Data has value. Combined data has more value. The data pent up in the “things” of the internet of things will promote bringing more data together from more sources than has ever been achieved in human history. If your company doesn’t have an IoT strategy, consider getting one. For a good brief on IoT and its value, take a look at my other blogs.

A key moment in time

Boards of directors and CEOs that were questioning executives about PCs in the 80’s, internet and ecommerce in the 1990s, mobility and cell phones in the 2000s, and data centers and cloud computing in the 2010s, are today asking about the internet of things. Ignoring their interest isn’t likely to end well, considering how complex IoT can be — and how it will be essential for competing in the digital economy.

IoT: Everything you want it to be

Definitions of IoT vary for the same reason that everyone’s experience with IoT varies based on what the types of devices to which they connect, and what data they extract as a result. Pulling temperature data from a thermostat and activity logs from a furnace isn’t the same as tracking the flow of oil on an offshore drilling platform.

And those are just two examples. Thousands more are out there, adding to the rich diversity of IoT. This year alone, Gartner says that we can expect 6.4 billion things to be actively connected — a 30% increase over 2015’s total. Moving fast to glean value from the resulting streams of data should be a top priority for most global businesses. The big questions are how to do it and where to leverage it.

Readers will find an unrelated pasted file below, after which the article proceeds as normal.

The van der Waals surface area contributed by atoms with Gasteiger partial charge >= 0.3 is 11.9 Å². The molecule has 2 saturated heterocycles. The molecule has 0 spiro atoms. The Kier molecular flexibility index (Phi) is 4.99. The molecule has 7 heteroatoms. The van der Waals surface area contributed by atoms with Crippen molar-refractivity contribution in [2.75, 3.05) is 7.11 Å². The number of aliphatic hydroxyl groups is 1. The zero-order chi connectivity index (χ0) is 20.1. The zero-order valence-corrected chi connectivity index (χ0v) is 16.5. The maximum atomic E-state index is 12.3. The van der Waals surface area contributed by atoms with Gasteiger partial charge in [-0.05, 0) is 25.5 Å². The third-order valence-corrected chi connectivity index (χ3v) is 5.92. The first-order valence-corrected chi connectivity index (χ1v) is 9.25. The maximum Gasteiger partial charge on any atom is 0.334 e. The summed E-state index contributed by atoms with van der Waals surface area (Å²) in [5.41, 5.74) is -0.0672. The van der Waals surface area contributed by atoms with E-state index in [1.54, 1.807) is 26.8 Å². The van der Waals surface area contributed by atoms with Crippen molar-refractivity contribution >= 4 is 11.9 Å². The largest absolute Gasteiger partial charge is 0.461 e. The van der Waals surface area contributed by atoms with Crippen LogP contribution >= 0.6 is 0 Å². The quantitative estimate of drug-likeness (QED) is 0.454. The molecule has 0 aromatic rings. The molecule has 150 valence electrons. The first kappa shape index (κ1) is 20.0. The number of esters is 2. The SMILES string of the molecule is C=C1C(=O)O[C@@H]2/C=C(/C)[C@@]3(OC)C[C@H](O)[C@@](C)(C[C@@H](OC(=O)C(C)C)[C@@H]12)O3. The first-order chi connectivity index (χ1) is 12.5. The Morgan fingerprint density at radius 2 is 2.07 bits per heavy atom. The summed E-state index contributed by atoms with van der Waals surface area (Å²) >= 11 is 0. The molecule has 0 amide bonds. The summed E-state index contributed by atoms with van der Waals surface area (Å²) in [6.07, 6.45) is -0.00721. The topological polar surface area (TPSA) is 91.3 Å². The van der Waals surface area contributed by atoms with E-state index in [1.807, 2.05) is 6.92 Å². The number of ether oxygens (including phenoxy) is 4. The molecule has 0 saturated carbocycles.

The first of these two questions can be tough and requires some detailed explanation concerning device connectivity, the type and variety of data, the networks, and the process of digitizing what is primarily analog information for the physical world.

Reasons your business should leverage IoT

Experienced enterprises are building platforms to handle the complexity of it all. Not surprisingly, we’re serving a diverse set of use cases and benefits such as predictive maintenance.

Consider offshore oil platforms receiving regular upgrades and repair whether they need it or not. Why? Safety requirements and cost avoidance demand that companies take necessary precautions with industrial equipment. So, in the absence of data to the contrary, energy companies order maintenance to keep crews and the environment safe. Now, if that same equipment were under constant sensor surveillance with data collected and analyzed regularly, more efficient and precise repair suddenly becomes possible. This can avoid both types of errors — withholding maintenance when it’s really needed, and performing maintenance when it’s not needed.